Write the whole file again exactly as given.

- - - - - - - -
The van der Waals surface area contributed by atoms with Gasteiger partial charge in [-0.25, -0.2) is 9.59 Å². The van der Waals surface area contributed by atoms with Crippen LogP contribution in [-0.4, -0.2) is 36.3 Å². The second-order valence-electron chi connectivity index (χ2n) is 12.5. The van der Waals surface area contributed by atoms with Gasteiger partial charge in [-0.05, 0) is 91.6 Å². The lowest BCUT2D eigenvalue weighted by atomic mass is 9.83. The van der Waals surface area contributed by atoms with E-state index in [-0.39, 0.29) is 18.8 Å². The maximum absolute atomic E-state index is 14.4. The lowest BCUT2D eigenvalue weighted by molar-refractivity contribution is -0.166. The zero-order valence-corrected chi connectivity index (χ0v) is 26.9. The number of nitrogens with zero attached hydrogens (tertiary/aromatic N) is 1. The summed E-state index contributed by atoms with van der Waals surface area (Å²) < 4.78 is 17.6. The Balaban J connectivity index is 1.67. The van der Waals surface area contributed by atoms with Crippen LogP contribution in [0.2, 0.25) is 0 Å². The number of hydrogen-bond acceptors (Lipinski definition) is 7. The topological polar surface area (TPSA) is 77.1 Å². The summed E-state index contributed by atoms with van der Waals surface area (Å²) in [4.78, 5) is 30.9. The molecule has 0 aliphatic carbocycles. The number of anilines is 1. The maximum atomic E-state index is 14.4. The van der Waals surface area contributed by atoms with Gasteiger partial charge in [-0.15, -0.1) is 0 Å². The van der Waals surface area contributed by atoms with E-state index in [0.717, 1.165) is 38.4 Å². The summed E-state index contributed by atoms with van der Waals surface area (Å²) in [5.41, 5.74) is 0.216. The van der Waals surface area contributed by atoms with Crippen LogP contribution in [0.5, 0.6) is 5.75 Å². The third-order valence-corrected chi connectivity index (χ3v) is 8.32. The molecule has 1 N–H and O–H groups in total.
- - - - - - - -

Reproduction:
The van der Waals surface area contributed by atoms with Gasteiger partial charge in [-0.25, -0.2) is 9.59 Å². The van der Waals surface area contributed by atoms with Crippen LogP contribution in [-0.4, -0.2) is 36.3 Å². The second-order valence-electron chi connectivity index (χ2n) is 12.5. The van der Waals surface area contributed by atoms with Gasteiger partial charge in [-0.05, 0) is 91.6 Å². The lowest BCUT2D eigenvalue weighted by atomic mass is 9.83. The van der Waals surface area contributed by atoms with E-state index in [-0.39, 0.29) is 18.8 Å². The maximum absolute atomic E-state index is 14.4. The lowest BCUT2D eigenvalue weighted by molar-refractivity contribution is -0.166. The zero-order valence-corrected chi connectivity index (χ0v) is 26.9. The number of nitrogens with zero attached hydrogens (tertiary/aromatic N) is 1. The summed E-state index contributed by atoms with van der Waals surface area (Å²) < 4.78 is 17.6. The Balaban J connectivity index is 1.67. The van der Waals surface area contributed by atoms with Crippen LogP contribution in [0.2, 0.25) is 0 Å². The number of hydrogen-bond acceptors (Lipinski definition) is 7. The topological polar surface area (TPSA) is 77.1 Å². The summed E-state index contributed by atoms with van der Waals surface area (Å²) in [4.78, 5) is 30.9. The molecule has 0 aliphatic carbocycles. The number of anilines is 1. The maximum atomic E-state index is 14.4. The van der Waals surface area contributed by atoms with Gasteiger partial charge in [-0.15, -0.1) is 0 Å². The van der Waals surface area contributed by atoms with E-state index in [0.717, 1.165) is 38.4 Å². The summed E-state index contributed by atoms with van der Waals surface area (Å²) in [5.41, 5.74) is 0.216. The van der Waals surface area contributed by atoms with Crippen LogP contribution in [0.5, 0.6) is 5.75 Å². The third-order valence-corrected chi connectivity index (χ3v) is 8.32. The molecule has 1 N–H and O–H groups in total.